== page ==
Changing lives in La Crosse for nearly 40 years, Dr. George Kroker to retire
March 15, 2019
ONALASKA, WI – For the past 38 years, patients with a host of allergy-related diseases have traveled to our community from around the country to have their lives changed. Dr. George Kroker has treated patients at Allergy Associates of La Crosse (AAOL) since its earlier days, and has provided an unparalleled level of care for his patients, so much so that many have left in tears after wishing Kroker into his retirement. Kroker and his nurse Sorrel Wunderlin are set to retire the first week of April.
After being trained under Theron Randolph — an innovator in the allergy world — Kroker connected with Dr. David Morris, founder of AAOL. The two had similar ideals: treat the cause of allergy related illnesses – rather than mask the symptoms — simply, safely, and effectively. Kroker moved to La Crosse from Chicago in 1981 to treat allergy with sublingual immunotherapy alongside Morris. He was the first full-time allergist to be hired to AAOL.
Jeff Kessler, practice executive at AAOL, says about Krokers’ start, “He was an innovator with special interests, just like Dr. David Morris was when he started the clinic. He was a great philosophical match and was successful in building his practice pretty much immediately.”
In his 38 years at the clinic, Kroker has, in the words of his patients, “saved” the lives of many with severe, complicated, and complex allergies and related conditions. Kessler explains, “He will bring in the most interesting cases, most interesting papers, and he acts as a detective putting the evidence and clues together to, in the end, really help these complex patients. He’s really gifted in that manner.”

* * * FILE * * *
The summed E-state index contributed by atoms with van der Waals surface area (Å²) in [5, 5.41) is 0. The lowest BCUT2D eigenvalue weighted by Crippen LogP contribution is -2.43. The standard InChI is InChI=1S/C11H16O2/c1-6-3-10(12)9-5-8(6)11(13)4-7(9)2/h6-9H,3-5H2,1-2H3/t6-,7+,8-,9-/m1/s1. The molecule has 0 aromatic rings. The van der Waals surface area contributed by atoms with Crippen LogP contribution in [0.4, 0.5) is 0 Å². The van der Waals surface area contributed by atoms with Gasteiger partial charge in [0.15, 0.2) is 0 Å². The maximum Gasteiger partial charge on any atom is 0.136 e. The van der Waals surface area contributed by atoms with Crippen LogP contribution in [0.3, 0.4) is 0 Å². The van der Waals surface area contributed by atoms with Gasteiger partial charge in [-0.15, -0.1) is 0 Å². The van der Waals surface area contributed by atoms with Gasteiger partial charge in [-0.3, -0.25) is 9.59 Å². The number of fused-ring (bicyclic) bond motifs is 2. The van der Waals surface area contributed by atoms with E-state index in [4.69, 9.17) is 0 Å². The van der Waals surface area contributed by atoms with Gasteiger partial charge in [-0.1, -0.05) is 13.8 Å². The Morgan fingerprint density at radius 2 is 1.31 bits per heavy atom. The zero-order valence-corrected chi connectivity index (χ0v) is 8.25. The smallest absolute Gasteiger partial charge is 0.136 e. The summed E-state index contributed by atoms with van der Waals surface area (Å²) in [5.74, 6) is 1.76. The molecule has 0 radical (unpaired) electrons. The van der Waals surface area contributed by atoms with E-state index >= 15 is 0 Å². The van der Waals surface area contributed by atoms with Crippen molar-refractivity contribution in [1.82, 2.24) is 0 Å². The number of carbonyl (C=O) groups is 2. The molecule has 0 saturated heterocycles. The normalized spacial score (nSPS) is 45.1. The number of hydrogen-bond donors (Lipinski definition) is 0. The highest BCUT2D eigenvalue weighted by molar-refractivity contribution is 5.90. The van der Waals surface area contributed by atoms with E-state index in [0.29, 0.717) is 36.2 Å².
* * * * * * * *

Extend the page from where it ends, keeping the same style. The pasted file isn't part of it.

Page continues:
Many patients have relayed their well wishes to Kroker over the past few months. One patient says, “Dr. Kroker saved my life. I was so sick and had been told it was in my head and referred to a psychiatrist. My first visit with Dr. Kroker changed everything. Daily migraines gone. Digestive and skin issues gone. He gave me my life back and I will always consider him a blessing.”
Kessler has heard these praises as well, along with patients hoping for ways to give back to someone who impacted them so profoundly. “I’ve had patients contact me about making contributions to research foundations on his behalf. It’s pretty amazing,” Kessler says. One patient made a quilt for Dr. Kroker. Others have taken photos with their humble doctor. Cards and gifts cover his modest office.
“When you’re a young doctor, you’re eager to make your mark. You’ve got all of these diplomas up on the wall. But over time you find how much more important it is to get that reward feeling from patients. We have been blessed to get a lot of cards and letters from patients, and they’re very gratifying to read,” Kroker states.
Throughout his time as an allergist, he has not only impacted patients directly, but has contributed to research on a variety of allergy related topics; he has had a particular interest in Candida-related illnesses and contributed a chapter on the subject in the textbook “Food Allergy” edited by Jonathan Brostoff. In addition, he worked alongside other AAOL providers to author the La Crosse Method™ Protocol, a standard of sublingual immunotherapy that is used widely across the United States by thousands of providers.
As for retirement, Kroker will enjoy time travelling, relaxing, and continuing allergy research and education. He says, “I will rest initially for a month or so and get some sun and exercise. Then I hope to do some writing and some sort of service work. Here, I’d like to occasionally give a lecture to the doctors on an area that I think would be worthwhile for the group as a whole.”
Finally, Kroker states, “It’s bittersweet because every day you are saying goodbye. There’s a certain finality with it where you say ‘this is it.’ Beyond this, you’re not going to wear your white coat, you’re not going to get that patient time and enjoy the challenge of helping them. I have been blessed with the most wonderful, loyal, and thankful patients in the world. No physician could ask for more. It will be hard to leave.”